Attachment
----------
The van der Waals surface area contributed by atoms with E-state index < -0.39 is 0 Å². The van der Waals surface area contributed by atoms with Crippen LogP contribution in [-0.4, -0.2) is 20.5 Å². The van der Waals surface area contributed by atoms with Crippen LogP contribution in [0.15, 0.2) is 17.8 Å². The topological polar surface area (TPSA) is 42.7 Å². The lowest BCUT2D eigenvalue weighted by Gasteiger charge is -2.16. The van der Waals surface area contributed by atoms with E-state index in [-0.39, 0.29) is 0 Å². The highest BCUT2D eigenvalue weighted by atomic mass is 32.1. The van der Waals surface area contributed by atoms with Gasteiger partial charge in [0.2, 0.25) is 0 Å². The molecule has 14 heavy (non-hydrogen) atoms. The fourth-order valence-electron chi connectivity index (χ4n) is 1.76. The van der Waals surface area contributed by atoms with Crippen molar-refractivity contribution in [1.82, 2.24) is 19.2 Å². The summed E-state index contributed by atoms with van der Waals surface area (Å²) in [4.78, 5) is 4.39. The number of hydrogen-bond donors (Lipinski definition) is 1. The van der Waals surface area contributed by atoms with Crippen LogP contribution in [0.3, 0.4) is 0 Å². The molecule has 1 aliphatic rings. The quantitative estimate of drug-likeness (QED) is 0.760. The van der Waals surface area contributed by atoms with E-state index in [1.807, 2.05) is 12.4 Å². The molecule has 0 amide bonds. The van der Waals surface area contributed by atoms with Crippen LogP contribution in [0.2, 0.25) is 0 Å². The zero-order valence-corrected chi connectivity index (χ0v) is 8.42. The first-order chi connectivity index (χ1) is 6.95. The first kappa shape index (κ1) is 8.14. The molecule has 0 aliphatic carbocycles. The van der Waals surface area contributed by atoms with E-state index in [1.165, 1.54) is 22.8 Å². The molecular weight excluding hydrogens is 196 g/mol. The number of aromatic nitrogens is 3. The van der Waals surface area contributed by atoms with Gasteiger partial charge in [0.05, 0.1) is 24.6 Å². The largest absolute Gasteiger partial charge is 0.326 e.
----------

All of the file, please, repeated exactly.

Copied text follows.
The van der Waals surface area contributed by atoms with E-state index < -0.39 is 0 Å². The van der Waals surface area contributed by atoms with Crippen LogP contribution in [-0.4, -0.2) is 20.5 Å². The van der Waals surface area contributed by atoms with Crippen LogP contribution in [0.15, 0.2) is 17.8 Å². The topological polar surface area (TPSA) is 42.7 Å². The lowest BCUT2D eigenvalue weighted by Gasteiger charge is -2.16. The van der Waals surface area contributed by atoms with E-state index in [-0.39, 0.29) is 0 Å². The highest BCUT2D eigenvalue weighted by atomic mass is 32.1. The van der Waals surface area contributed by atoms with Gasteiger partial charge in [0.2, 0.25) is 0 Å². The molecule has 14 heavy (non-hydrogen) atoms. The fourth-order valence-electron chi connectivity index (χ4n) is 1.76. The van der Waals surface area contributed by atoms with Crippen molar-refractivity contribution in [1.82, 2.24) is 19.2 Å². The summed E-state index contributed by atoms with van der Waals surface area (Å²) in [4.78, 5) is 4.39. The number of hydrogen-bond donors (Lipinski definition) is 1. The van der Waals surface area contributed by atoms with Crippen LogP contribution in [0.3, 0.4) is 0 Å². The molecule has 1 aliphatic rings. The quantitative estimate of drug-likeness (QED) is 0.760. The van der Waals surface area contributed by atoms with E-state index in [1.807, 2.05) is 12.4 Å². The molecule has 0 amide bonds. The van der Waals surface area contributed by atoms with Crippen LogP contribution in [0.2, 0.25) is 0 Å². The zero-order valence-corrected chi connectivity index (χ0v) is 8.42. The first-order chi connectivity index (χ1) is 6.95. The first kappa shape index (κ1) is 8.14. The molecule has 0 aliphatic carbocycles. The van der Waals surface area contributed by atoms with E-state index in [1.165, 1.54) is 22.8 Å². The molecular weight excluding hydrogens is 196 g/mol. The number of aromatic nitrogens is 3. The van der Waals surface area contributed by atoms with Gasteiger partial charge in [0.05, 0.1) is 24.6 Å². The largest absolute Gasteiger partial charge is 0.326 e.